This is a somewhat tricky question. Although there are many, many excellent events each week in New York that it would make sense for a startup entrepreneur to attend (see Gary’s Guide, Startup Digest, or This Week in NY Innovation), the truth is that (a) VCs and serious investors don’t go to most of them, and (b) the odds are slim that even if you and the investor were at the same event, you will have the opportunity or time to do more than say hello. Read more
Entrepreneurship is not a job for the Lone Ranger. Every startup requires building and maintaining effective relationships with people, including partners, team members, customers, and investors. That means giving and asking for feedback, and learning from it, especially negative feedback.
“Friction” is feedback mixed with emotion or drama, making it all the more difficult to sort out the value. There should be no immediate assumption that one side is right, and the other is wrong. It may be an indication that one party isn’t giving the feedback well, or the other isn’t taking it well, or both. Both of these modes are wrong, and non-productive. Read more
A company’s board of directors is technically elected by the company’s shareholders. So before a startup receives outside funding, the board is “elected” by—and usually consists of—the founders (although it may exist in name only.)
Once a company receives its initial seed, angel or venture funding, the documents prepared for the investment will include a Shareholders Agreement that gets signed by everyone. This agreement includes, among other things, specific procedures for determining who gets to pick the members of the board. Read more
Every startup with any traction quickly reaches a point where they need to hire employees to grow the business. Unfortunately, this always happens when pressures are the highest, and business processes are ill-defined. At this point you need superstars and versatile future executives, yet your in-house hiring processes and focus are at their weakest.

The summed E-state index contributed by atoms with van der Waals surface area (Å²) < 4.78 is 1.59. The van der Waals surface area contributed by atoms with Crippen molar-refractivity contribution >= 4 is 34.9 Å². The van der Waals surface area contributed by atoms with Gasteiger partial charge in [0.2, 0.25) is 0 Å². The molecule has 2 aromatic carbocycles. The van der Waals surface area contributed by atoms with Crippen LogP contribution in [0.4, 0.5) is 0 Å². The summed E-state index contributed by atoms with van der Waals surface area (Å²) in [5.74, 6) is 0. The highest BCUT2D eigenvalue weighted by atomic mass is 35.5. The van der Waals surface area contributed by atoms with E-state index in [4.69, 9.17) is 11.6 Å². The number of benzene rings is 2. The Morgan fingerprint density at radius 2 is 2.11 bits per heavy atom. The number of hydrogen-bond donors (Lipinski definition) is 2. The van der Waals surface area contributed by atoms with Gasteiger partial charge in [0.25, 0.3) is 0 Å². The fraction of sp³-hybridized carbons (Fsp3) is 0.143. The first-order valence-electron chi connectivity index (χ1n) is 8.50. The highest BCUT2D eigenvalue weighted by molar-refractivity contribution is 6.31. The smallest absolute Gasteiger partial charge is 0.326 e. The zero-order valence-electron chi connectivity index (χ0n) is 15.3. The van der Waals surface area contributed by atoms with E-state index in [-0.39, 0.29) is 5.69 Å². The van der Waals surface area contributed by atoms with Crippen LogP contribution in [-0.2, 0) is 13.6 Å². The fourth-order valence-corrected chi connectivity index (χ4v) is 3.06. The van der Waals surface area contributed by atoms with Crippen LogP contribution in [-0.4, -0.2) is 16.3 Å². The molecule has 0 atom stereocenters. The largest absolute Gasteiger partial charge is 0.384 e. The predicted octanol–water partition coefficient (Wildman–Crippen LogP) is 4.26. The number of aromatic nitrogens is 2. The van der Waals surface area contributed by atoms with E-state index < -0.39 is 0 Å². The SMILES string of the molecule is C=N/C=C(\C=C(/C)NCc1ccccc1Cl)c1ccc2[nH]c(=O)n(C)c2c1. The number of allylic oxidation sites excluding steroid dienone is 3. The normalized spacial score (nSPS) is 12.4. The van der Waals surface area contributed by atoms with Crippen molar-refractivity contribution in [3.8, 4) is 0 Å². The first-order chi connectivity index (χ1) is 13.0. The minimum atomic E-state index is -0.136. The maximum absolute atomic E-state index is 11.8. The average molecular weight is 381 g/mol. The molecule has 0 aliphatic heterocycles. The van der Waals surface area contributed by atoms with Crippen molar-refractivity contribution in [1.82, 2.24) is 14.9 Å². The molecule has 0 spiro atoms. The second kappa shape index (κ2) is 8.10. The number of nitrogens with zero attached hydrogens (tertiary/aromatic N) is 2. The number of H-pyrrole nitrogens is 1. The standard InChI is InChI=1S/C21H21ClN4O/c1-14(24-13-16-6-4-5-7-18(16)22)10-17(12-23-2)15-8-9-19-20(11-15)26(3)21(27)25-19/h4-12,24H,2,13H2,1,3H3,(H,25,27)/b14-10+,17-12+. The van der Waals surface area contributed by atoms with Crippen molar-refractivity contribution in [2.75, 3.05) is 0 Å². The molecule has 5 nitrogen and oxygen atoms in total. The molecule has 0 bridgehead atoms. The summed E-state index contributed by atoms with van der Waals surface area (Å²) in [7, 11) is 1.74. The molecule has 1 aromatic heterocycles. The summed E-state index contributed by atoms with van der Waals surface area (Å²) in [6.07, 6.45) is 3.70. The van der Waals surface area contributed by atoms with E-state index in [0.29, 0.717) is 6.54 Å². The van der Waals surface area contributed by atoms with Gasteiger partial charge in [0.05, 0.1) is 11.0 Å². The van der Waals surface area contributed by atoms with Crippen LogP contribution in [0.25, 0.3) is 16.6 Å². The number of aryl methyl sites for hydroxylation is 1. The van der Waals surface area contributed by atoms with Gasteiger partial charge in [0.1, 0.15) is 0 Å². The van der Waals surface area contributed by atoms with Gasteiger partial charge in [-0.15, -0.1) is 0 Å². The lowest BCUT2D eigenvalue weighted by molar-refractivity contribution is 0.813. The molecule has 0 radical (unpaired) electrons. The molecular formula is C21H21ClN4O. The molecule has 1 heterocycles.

The result is a host of hiring mistakes that sink many young companies, or take years to fix. The solution is to never forget that hiring is a top priority task for the CEO, which should never be delegated, and which often has to supersede the urgent crises of the day. Read more
From the question it sounds to me as though this is a case of both a novice investor and a novice entrepreneur, with neither one having much experience with or as an angel. I would therefore *strongly* advise you to get an experienced startup attorney to advise you during the negotiation/term sheet discussions. Read more
The days are gone when a techie or a genius could build things in his garage and customers would find and buy the product, based purely on the “wow factor” of the technology. New technologies are everywhere today. People have seen so much that they are blasé, or actually fear pure technology. They want a personable brand, before they will consider the product.
They are overloaded by the media with amazing advertising messages, and people now realize that you can’t believe anything you see in pictures, and even videos can be edited to deliver any message. In fact, we are all media companies now, with our cell phones, computers, and professional-looking publishing tools. Read more
Although that’s probably not the right question to be asking (because the right investor is one who is investing in you as a businessperson, not you as a minorityperson), some firms and groups specializing in this sector are NMAN, the National Minority Angel Network (http://www.nmanetwork.co
*original post can be found on Quora @ http://www.quora.com/David-S-Rose/answers *